As the first full-length biography of an often-overlooked actress, Ann Dvorak: Hollywood's Forgotten Rebel explores the life and career of one of the first individuals who dared to challenge the studio system that ruled Tinseltown. The actress reached her pinnacle during the early 1930s, when the film industry was relatively uncensored and free to produce movies with more daring storylines. She played several female leads in films including The Strange Love of Molly Louvain (1932), and Three on a Match (1932), and Heat Lightning (1934), but after her walk-out, Warner Bros retaliated by casting her in less significant roles.
Following the casting conflicts and illness, Dvorak filed a lawsuit against the Warner Bros. studio, setting a precedent for other stars who eventually rebelled against the established Hollywood system. In this insightful memoir, Christina Rice explores the spirited rebellion of a talented actress whose promising career fell victim to the studio empire.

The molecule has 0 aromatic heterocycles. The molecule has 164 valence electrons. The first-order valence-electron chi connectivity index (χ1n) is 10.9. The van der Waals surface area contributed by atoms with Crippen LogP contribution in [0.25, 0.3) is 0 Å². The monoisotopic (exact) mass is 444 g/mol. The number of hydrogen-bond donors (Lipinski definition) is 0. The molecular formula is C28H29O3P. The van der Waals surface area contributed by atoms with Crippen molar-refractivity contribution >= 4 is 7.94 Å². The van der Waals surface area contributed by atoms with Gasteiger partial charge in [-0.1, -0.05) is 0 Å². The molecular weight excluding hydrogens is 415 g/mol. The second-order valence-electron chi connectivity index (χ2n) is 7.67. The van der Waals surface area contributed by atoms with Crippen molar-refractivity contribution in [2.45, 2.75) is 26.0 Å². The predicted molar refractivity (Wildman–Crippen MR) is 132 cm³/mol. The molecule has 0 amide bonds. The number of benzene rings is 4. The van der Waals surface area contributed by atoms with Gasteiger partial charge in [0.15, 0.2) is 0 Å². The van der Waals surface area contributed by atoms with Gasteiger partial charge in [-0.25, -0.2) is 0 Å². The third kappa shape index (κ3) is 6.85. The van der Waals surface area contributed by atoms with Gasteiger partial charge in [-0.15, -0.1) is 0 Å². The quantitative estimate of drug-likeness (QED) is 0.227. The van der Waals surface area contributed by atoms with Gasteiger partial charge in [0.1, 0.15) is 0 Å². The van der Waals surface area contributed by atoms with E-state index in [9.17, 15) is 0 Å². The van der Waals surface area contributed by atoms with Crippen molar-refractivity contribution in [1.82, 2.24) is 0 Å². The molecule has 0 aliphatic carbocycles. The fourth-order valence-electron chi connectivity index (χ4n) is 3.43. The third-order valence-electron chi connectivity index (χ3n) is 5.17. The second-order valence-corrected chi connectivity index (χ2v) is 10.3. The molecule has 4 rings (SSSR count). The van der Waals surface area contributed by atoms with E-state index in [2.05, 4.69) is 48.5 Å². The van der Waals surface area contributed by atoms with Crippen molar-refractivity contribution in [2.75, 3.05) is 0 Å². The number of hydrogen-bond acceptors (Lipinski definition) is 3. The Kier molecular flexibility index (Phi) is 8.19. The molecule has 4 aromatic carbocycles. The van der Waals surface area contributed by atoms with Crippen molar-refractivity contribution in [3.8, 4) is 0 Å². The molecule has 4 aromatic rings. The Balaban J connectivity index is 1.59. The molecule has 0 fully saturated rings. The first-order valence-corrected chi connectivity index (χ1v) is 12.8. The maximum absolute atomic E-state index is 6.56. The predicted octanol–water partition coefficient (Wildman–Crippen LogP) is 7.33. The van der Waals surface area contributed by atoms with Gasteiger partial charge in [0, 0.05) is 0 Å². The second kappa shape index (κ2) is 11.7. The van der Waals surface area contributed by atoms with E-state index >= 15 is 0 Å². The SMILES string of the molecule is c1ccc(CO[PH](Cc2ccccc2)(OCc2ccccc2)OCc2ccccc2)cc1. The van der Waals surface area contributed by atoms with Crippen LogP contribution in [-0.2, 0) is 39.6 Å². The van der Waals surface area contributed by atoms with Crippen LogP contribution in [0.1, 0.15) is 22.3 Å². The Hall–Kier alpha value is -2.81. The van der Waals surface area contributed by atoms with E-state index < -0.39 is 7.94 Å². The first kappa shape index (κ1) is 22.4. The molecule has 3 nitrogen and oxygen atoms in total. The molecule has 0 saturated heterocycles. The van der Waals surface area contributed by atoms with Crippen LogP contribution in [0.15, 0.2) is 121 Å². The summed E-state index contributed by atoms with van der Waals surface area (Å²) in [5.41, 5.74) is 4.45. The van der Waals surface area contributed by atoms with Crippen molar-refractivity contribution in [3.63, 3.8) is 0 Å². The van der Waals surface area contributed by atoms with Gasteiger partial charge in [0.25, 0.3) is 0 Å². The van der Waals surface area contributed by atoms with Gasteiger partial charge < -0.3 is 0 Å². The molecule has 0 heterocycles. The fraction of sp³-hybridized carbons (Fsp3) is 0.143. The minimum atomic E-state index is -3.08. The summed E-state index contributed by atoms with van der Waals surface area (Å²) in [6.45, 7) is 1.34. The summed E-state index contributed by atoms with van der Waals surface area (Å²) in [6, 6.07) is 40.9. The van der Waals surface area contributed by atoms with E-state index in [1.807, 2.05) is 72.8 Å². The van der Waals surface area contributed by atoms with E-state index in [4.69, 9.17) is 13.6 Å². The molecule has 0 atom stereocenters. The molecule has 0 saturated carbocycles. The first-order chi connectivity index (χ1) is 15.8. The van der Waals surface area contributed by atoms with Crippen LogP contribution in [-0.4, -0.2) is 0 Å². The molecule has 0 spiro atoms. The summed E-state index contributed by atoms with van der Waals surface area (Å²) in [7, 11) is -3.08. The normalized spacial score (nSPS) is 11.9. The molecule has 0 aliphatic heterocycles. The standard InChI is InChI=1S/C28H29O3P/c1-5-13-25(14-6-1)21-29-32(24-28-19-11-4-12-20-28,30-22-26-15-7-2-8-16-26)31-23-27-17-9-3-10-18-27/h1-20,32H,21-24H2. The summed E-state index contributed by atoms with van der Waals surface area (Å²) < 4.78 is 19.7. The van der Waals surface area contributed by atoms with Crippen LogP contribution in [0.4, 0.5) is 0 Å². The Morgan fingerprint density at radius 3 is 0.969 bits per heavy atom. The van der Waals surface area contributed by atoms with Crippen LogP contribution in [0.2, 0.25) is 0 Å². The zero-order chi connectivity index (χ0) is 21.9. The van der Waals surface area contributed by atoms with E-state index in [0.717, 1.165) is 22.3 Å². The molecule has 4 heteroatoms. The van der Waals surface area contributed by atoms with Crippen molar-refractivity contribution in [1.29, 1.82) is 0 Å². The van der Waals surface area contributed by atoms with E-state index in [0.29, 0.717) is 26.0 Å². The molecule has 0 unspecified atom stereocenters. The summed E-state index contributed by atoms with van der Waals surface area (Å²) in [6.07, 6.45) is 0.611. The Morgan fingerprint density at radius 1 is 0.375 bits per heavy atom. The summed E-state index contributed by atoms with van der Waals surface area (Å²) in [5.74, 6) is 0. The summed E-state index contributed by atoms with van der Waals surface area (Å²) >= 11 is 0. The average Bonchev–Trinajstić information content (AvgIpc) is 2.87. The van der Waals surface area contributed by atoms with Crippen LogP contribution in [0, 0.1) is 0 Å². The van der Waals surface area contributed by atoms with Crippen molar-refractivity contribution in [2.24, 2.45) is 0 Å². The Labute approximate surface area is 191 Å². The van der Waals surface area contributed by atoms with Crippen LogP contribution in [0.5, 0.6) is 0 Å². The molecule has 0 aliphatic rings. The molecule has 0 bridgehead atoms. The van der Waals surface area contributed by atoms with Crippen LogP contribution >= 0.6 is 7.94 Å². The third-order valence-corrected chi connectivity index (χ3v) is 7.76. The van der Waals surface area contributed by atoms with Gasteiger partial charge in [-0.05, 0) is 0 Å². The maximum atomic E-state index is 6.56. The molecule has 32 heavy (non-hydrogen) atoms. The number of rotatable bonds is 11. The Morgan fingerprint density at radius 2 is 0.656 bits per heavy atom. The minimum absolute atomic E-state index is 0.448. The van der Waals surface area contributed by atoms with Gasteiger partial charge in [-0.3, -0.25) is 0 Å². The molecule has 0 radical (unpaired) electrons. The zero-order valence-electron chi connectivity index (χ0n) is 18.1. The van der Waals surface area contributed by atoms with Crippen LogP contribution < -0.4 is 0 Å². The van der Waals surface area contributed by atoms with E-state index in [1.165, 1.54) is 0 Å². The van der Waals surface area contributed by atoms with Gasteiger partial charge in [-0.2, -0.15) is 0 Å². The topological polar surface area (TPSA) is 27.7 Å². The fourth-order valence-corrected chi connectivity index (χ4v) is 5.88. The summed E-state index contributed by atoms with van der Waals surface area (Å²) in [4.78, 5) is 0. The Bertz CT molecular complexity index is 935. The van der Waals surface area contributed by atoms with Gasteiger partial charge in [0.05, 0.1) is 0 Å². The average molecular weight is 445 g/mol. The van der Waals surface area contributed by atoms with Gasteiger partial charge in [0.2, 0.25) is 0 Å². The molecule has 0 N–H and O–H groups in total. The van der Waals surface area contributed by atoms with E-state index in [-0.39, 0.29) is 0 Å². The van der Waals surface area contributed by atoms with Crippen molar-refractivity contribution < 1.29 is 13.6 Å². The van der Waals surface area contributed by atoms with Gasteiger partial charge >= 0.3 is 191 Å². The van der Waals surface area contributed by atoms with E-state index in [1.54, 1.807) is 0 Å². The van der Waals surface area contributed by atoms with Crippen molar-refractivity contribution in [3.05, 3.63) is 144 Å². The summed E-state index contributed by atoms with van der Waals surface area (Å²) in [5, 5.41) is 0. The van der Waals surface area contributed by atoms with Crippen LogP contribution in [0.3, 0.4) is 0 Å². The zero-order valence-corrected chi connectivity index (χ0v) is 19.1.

" Anna Held (1870?-1918), a petite woman with an hourglass figure, was America's most popular musical comedy star during the two decades preceding World War I. In the colorful world of New York theater during La Belle �poque, she epitomized everything that was glamorous, sophisticated, and suggestive about turn-of-the-century Broadway. Overcoming an impoverished life as an orphan to become a music-hall star in Paris, Held rocketed to fame in America. From 1896 to 1910, she starred in hit after hit and quickly replaced Lillian Russell as the darling of the theatrical world. The first wife of legendary producer Florenz Ziegfeld Jr., Held was the brains and inspiration behind his Follies and shared his knack for publicity. Together, they brought the Paris scene to New York, complete with lavish costumes and sets and a chorus of stunningly beautiful women, dubbed ""The Anna Held Girls."" While Held was known for a champagne giggle as well as for her million-dollar bank account, there was a darker side to her life. She concealed her Jewish background and her daughter from a previous marriage. She suffered through her two husbands' gambling problems and Ziegfeld's blatant affairs with showgirls. With the outbreak of fighting in Europe, Held returned to France to support the war effort. She entertained troops and delivered medical supplies, and she was once briefly captured by the German army. Anna Held and the Birth of Ziegfeld's Broadway reveals one of the most remarkable women in the history of theatrical entertainment. With access to previously unseen family records and photographs, Eve Golden has uncovered the details of an extraordinary woman in the vibrant world of 1900s New York.